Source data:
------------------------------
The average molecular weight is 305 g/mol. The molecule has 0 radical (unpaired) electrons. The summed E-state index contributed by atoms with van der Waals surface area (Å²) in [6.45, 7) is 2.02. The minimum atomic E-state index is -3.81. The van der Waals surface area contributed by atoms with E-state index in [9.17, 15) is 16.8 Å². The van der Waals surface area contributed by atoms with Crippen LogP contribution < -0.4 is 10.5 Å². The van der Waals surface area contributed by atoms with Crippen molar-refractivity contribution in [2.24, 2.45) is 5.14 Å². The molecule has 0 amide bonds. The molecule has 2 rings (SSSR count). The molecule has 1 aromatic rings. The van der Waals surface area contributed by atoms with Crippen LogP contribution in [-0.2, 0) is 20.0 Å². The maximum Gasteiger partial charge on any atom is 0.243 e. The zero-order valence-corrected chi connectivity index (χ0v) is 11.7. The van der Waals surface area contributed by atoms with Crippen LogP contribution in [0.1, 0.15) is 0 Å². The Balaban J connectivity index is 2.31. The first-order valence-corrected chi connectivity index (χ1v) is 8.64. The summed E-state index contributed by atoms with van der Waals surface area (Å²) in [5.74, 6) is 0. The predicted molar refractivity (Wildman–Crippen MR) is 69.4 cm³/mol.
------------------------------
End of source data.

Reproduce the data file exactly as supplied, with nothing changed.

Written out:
The average molecular weight is 305 g/mol. The molecule has 0 radical (unpaired) electrons. The summed E-state index contributed by atoms with van der Waals surface area (Å²) in [6.45, 7) is 2.02. The minimum atomic E-state index is -3.81. The van der Waals surface area contributed by atoms with E-state index in [9.17, 15) is 16.8 Å². The van der Waals surface area contributed by atoms with Crippen LogP contribution < -0.4 is 10.5 Å². The van der Waals surface area contributed by atoms with Crippen molar-refractivity contribution in [2.24, 2.45) is 5.14 Å². The molecule has 0 amide bonds. The molecule has 2 rings (SSSR count). The molecule has 1 aromatic rings. The van der Waals surface area contributed by atoms with Crippen LogP contribution in [-0.2, 0) is 20.0 Å². The maximum Gasteiger partial charge on any atom is 0.243 e. The zero-order valence-corrected chi connectivity index (χ0v) is 11.7. The van der Waals surface area contributed by atoms with Crippen LogP contribution in [0.1, 0.15) is 0 Å². The Balaban J connectivity index is 2.31. The first-order valence-corrected chi connectivity index (χ1v) is 8.64. The summed E-state index contributed by atoms with van der Waals surface area (Å²) in [5.74, 6) is 0. The predicted molar refractivity (Wildman–Crippen MR) is 69.4 cm³/mol.